Four years after opening, R Kitchen is still an innovative concept (Charleston City Paper)

When it opened in the summer of 2014, R Kitchen’s simple concept was also its flagship: Offer a limited number of nightly guests seating at a wooden bar flanking the minimal kitchen and open-shelved storage area. Positioned as fundamentally experiential, the website still boldly declares in all caps, “IT’S A KITCHEN, NOT A RESTAURANT.” While chef’s tables and open kitchens are nothing new, the novelty was in keeping it only a demonstration — limiting production to three seatings of roughly 12 guests each. In an August 2015 interview with Eater, chef-owner Ross Webb noted, “We say we’re going to serve 40 guests a night, and we stick to that.”

Flash-forward three-and-a-half years, and several things remain the same. Most notably the wooden bar, humble commercial kitchen, and unique five-course meal prepared every night. On the other hand, to willfully butcher the proverb, the more things stay the same, the more they change. Although on the surface R Kitchen bears a strong resemblance to its youthful self, the kitchen is all growed up; especially with respect to the scale. Now, there’s seating for “up to 16 guests in the kitchen or 20 on our covered patio.” The areas are separate, with the two chefs and a lone waitress hustling between them to service everyone. Likewise, just as the experience has physically doubled, it’s also exponentially less communal.

During my visit, there were eight of us lined up in a row in front and a full house in the back. Although sitting amongst them at the bar, I couldn’t tell you anything about my fellow diners, save a couple snippets I managed to overhear. The experience was almost exactly like, well, sitting at a bar. You might be close enough to touch the person next to you, but you don’t. In fact, the fundamental rules of elementary school — keep your hands to yourself, don’t bother your neighbor unless invited to do so, etc. — seemed to serve as a silent decree to which we all adhered. As for the people in the back? They could have been Klingons for all I know.

On the other side of the wood slab, the chefs have work to do and busily went about doing it. As they chop, slice, and sear, they’re accompanied by a wildly eclectic playlist. With selections ranging from Motown and R&B, to world fusion and dubstep, anticipate some mood-setting, mad mixtape skills.

As chefs Chris and Holmes began plating the first course, they launched into some introductory banter, with humorous proclamations that felt a touch like a well-worn stand-up routine. “If you’re a vegan, I can order you a taxi.” Ba-dum-tish. But hey, although there’s a revolving list of chefs, many of these folks have been performing this “dinner and a show” schtick twice a night for almost four years. Mild exhaustion from innovating a daily menu, not to mention pandering to the public, would be understandable.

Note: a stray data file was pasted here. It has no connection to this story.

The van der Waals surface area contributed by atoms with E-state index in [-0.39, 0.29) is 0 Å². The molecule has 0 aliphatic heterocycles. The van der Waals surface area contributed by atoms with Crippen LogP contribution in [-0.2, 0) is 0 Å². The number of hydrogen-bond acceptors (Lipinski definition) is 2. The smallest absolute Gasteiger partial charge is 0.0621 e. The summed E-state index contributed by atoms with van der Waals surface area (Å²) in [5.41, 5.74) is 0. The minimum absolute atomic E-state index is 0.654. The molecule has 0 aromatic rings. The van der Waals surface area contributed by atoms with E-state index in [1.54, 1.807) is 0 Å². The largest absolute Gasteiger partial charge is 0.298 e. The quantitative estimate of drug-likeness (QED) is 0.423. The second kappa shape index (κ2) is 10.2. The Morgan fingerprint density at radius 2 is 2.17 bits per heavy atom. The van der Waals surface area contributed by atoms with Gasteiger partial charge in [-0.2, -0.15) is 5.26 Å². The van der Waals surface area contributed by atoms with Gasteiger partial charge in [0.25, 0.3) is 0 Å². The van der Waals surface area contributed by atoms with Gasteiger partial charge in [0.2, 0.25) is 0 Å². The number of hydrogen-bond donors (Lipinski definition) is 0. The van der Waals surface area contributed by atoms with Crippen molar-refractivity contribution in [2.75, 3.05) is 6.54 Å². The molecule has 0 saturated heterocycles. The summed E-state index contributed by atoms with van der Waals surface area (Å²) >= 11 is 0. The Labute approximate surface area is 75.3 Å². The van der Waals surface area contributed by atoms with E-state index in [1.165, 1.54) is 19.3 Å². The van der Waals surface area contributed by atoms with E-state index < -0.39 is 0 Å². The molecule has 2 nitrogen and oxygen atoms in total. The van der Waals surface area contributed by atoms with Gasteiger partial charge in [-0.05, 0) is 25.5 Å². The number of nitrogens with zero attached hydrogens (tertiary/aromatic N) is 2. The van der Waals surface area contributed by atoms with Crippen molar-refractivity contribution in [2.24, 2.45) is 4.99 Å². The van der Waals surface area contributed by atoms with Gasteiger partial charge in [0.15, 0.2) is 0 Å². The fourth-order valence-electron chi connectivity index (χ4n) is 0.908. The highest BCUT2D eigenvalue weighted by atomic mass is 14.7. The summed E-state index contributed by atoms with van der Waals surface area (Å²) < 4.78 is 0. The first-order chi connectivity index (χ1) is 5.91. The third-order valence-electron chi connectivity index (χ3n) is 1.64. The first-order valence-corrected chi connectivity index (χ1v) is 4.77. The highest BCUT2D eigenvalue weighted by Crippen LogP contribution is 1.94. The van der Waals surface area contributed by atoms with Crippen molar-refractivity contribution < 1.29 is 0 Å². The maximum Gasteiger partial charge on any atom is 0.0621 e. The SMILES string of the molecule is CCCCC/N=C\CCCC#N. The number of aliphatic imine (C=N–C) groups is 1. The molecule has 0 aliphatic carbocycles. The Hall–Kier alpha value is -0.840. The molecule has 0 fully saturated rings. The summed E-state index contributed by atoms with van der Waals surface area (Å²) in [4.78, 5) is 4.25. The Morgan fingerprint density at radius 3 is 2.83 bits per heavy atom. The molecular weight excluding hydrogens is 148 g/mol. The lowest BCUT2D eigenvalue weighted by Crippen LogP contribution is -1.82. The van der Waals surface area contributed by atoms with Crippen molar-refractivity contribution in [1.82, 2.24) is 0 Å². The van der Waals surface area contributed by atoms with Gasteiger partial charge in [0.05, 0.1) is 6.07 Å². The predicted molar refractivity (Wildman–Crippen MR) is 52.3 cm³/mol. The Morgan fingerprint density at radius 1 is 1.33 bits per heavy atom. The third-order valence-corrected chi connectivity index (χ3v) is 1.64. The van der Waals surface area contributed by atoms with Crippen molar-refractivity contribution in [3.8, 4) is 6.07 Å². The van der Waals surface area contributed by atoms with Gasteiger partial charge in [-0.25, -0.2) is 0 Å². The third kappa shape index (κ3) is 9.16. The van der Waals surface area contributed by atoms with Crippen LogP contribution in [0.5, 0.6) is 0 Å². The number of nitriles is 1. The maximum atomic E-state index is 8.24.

In the spirit of updating food-based facts, the five-course prix fixe meal is now $35 a person. A choice of four wines are available for $8 a glass and $30 a bottle, with beers $5 each. There were also two wine upgrade options (a pinot noir and a sparkling rose) for $40 a bottle. (Word on the street is there’s a different, more wallet-friendly booze option at the West Ashley location.)

The dishes themselves ran the gamut from seasonal and inspired to mom’s leftover surprise. Our meal began with a sublime carrot ginger soup, founded on lemongrass and finished with a splash of ghost pepper chili oil. Then came a processed cheese-laden orzo tossed with chopped tomato and corn kernels. From Gary Danko to Denny’s in a single course. Still, when one considers that a bowl of such a soup as prepared by the venerable San Francisco eatery would cost about as much as the entirety of the five courses, you’re still way ahead of the game.

Moreover, in an era of growing food waste awareness, employing last night’s queso dip in today’s ‘tomato cheese pasta’ is commendable. In fact, some kind of scrap dinner featuring leftover carrot greens pesto, juice pulp veggie burgers, and more-or-less-rotten-banana cake with repurposed candied citrus peels might be right up their alley? I’d certainly be down to try it.

All the same, there’s really no point in discussing the (mostly) highs and lows of the dishes that came out of R Kitchen, as they’re unlikely to ever be made that way again. Innovation is the name of the game, and with that in mind, not only is R Kitchen’s transformation into something less personal and more profitable understandable, it’s admirable. Things change. Chefs evolve, businesses expand, time makes you bolder and even children get older, etc. R Kitchen has seemingly morphed what was most likely a ball buster of a business model into something less strenuous and more lucrative for everyone involved, while still keeping the core foundation of creativity intact.

On that note, I hope to take a page from them as I eyeball 2019. Whether you’re down with resolutions or anything auld lang syne, here’s to us all embracing change, doing more with less, and finding ways to work smarter, not harder. Dubstep optional.